Planting sites identified; 904 hectares eyed as greenbelts
The City Environment and Parks Management Office has recorded and inventoried lands in the city that can be declared as greenbelt areas.
These areas have been identified as planting areas as mentioned in the Urban Management Plan of the city.
In his letter to the Sanggunian’s Legislative Monitoring and Evaluation Section, Cepmo head Rhenan Diwas reported a total of 904.4062 hectares can be designated as green zones.
Areas suitable for planting include forest and watershed reservations (765.4221 ha.), parks and plazas (61.3182 ha.), city properties in the barangays suitable for tree parks (15.0889 ha.), government lots as possible green patches (42.0 ha.), private parks for possible tree planting (18.5 ha.), and public schools with tree planting areas (2.077 ha.).
The City Planning and Development Office has also recommended to the Sangguniang Panlungsod the enactment of ordinances that will authorize the city to fence off watersheds, parks, tree parks, and spring lots “in order to protect them from the encroachment of private individuals, illegal land speculators and settlers.”
The CPDO has also suggested capacity-building activities for barangay officials and residents on responsible management of green zones in their respective barangays to ensure that these areas are properly maintained and safeguarded.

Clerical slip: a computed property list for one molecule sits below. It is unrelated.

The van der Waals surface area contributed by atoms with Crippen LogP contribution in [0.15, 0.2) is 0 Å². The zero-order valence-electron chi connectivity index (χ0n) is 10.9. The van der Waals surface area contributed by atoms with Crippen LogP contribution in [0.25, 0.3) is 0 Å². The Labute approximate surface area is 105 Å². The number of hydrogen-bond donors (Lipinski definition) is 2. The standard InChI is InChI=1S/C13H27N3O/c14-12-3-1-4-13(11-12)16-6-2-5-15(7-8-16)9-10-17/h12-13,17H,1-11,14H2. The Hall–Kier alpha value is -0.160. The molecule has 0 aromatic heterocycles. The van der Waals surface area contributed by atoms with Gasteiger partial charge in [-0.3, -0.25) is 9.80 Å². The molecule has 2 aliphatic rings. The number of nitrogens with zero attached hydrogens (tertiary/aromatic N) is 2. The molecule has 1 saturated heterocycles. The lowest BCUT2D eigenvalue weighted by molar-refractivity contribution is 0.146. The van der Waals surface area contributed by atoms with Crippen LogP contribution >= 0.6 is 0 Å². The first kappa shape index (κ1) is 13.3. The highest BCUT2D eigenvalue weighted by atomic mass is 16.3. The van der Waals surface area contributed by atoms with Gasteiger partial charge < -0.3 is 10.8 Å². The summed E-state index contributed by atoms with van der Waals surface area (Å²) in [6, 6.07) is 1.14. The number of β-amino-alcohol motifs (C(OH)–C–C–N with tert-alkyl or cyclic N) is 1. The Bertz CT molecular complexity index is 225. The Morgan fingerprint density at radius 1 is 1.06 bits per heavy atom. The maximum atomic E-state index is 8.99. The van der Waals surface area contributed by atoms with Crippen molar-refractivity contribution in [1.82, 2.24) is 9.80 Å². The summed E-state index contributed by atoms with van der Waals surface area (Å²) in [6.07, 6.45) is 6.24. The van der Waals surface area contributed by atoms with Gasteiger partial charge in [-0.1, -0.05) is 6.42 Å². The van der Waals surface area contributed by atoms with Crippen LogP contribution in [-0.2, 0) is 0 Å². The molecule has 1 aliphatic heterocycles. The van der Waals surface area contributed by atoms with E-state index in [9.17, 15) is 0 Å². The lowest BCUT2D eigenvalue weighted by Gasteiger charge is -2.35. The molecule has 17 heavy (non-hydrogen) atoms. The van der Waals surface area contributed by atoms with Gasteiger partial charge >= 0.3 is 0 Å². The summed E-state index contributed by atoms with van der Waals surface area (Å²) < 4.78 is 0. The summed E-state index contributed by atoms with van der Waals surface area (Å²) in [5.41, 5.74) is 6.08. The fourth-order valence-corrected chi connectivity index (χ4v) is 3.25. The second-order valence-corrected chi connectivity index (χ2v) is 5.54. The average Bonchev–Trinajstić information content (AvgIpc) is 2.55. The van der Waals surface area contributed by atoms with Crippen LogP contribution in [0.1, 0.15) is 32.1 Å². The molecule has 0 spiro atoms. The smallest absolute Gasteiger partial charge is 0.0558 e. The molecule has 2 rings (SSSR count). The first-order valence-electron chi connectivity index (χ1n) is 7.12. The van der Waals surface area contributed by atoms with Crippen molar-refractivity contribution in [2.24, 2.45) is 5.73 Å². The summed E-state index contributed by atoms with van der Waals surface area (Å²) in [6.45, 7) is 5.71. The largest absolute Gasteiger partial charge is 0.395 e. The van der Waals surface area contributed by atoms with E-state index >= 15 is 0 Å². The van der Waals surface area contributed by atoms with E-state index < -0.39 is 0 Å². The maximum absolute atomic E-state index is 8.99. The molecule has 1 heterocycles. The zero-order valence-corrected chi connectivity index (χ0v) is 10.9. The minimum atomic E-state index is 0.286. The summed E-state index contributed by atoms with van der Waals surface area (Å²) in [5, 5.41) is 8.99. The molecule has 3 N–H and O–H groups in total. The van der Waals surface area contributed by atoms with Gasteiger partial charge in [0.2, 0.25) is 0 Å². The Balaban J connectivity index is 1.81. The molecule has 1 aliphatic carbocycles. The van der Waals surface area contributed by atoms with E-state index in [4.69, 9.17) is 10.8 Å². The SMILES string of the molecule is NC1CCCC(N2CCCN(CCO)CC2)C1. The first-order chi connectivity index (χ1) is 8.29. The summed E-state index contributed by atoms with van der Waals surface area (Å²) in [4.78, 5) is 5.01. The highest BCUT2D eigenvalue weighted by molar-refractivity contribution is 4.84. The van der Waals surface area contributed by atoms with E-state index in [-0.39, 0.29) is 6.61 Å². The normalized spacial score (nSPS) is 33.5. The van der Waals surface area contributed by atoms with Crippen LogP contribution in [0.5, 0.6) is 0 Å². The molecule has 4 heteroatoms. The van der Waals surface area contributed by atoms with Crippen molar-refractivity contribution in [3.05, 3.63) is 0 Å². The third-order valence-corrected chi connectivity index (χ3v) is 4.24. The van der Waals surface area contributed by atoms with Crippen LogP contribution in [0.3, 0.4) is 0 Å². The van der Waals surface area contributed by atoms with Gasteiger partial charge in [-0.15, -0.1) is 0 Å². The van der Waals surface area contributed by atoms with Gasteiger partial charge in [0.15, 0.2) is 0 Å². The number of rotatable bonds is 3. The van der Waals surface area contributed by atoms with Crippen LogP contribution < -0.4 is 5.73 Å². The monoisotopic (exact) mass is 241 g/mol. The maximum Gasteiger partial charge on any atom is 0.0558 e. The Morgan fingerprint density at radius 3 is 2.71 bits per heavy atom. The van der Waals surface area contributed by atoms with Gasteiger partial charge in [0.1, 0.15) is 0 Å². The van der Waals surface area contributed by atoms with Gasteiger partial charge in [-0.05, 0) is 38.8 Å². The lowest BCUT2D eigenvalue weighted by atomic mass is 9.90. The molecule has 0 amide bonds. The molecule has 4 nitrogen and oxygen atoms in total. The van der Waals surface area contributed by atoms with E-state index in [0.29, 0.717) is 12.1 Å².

In his letter dated Feb. 18, Department of Environment and Natural Resources Regional Executive Director Ralph Pablo expressed support in the city’s quest for the management of urban green zones.
Pablo said characteristics of trees and plants suitable in green zones must be fast growing, indigenous species, has thick canopy, and perennial evergreen. Gmelina, rain tree, mango, caliandra, African tulip, argas, alnus, Benguet pine, and bouganvilla are ideal species for the purpose, Pablo said.
In 2009, the Sangguniang Panlungsod passed a resolution urging the identification, inventory, protection, and management of all urban green zones in the city to be able to declare them as greenbelts.
Greenbelts are areas declared by local governments as protected areas in order to promote sustainability and environmental protection and lessen the impact of urbanization.
The resolution stated these green zones must be protected from squatters, speculators, community expansion, and future urban developments that are harmful to people’s well-being.
Earlier this year, the Sanggunian’s Legislative Monitoring and Evaluation Section tracked the implementation of the resolution and concluded it is being complied with by concerned offices. – Jordan G. Habbiling